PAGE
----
Voluntary Severance and its Discontents

Submitted by Tubeworker on Tue, 11/03/2015 - 21:49

Hundreds of station staff have signed up to take voluntary severance (VS).

The VS scheme was one of the means by which LU claimed it was softening the blow of the "Fit for the Future" job cuts, arguing that, while nearly 1,000 jobs would be cut, at least no-one was actually being sacked. While technically true, and while voluntary redundancies are preferable to compulsory ones, many workers, faced with a regrading and displacement process none of us asked for, did feel like they were effectively being forced out of their jobs.

Tubeworker has always argued that VS schemes are bribes to sell our jobs. LU uses VS to cut staffing levels; once someone goes on severance, that job is gone. We argued that our unions should have done more to persuade members not to take the offer.

But many did, with the company promising them they would be allowed to go in early 2016, when "Fit for the Future" was implemented. Understandably, many started making plans for their post-LU lives.

However, our strikes have set back the implementation of "Fit for the Future", with the company now saying there may not be an across-the-board implementation at all, but a staggered introduction rolled out in different places at different times. Information about when VSers will actually be allowed to go has become vaguer and vaguer, with rumours now abounding that some may be kept on until mid-2016. Naturally, workers feel lied to and betrayed.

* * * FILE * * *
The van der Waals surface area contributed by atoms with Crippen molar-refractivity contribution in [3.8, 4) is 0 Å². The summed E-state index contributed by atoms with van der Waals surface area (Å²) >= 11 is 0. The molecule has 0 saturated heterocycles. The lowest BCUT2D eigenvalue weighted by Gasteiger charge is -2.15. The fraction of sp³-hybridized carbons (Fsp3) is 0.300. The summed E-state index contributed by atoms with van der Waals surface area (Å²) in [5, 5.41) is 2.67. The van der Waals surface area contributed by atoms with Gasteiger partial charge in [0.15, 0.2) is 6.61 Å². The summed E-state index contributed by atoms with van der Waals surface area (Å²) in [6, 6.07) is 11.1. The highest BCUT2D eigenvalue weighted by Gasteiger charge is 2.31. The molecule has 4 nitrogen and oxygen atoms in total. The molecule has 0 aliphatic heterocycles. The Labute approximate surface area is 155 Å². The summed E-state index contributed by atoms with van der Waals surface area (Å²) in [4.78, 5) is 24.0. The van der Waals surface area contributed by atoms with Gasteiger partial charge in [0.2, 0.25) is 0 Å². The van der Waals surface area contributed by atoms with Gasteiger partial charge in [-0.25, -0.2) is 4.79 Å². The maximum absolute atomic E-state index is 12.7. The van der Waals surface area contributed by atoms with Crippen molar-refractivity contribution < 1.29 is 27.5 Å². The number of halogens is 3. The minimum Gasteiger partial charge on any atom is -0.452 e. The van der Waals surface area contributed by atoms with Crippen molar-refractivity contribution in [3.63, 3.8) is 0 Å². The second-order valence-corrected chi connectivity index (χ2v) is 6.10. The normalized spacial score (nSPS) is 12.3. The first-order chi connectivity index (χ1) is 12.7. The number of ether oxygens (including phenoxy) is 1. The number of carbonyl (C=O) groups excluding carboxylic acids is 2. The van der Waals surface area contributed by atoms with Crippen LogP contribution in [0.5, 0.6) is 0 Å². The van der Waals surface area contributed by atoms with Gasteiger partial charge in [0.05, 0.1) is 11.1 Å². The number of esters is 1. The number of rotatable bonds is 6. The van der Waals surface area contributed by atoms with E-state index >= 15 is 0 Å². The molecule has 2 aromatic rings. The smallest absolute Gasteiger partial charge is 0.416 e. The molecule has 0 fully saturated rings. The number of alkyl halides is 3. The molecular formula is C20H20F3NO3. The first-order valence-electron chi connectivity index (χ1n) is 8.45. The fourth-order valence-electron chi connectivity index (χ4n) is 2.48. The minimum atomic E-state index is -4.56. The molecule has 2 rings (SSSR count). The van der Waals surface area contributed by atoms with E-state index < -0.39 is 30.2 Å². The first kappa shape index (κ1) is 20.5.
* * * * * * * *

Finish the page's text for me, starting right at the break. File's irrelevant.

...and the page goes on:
For those of us who opposed the VS scheme in the first place, and who are glad that "Fit for the Future" implementation has been complicated and delayed, we're caught between natural sympathy for our colleagues who were planning a life after the Tube, and who expected to be better treated after decades of service to LU, and not wanting to accelerate what is, ultimately, a savage job cuts programme. So what should our unions demand?

The fact that LU is having to keep the VSers on longer than expected shows clearly that those jobs are needed. If they were just deadwood that LU could do without, why not let them go immediately? By having to delay, the company is proving the unions' point: it is not possible to run the network on the bare-bones staffing levels it's proposing.

VS commitments must be honoured, and workers who have given many years to the company should be treated with more respect. They should be allowed to go when the company told them they could go. But they should be replaced! Unions should use the delay in "Fit for the Future" implementation to reinvigorate our fight against job cut and demand increases, not reduction, in the staffing level. Then VSers could leave knowing that they're leaving behind them jobs that will remain available to future generations of workers.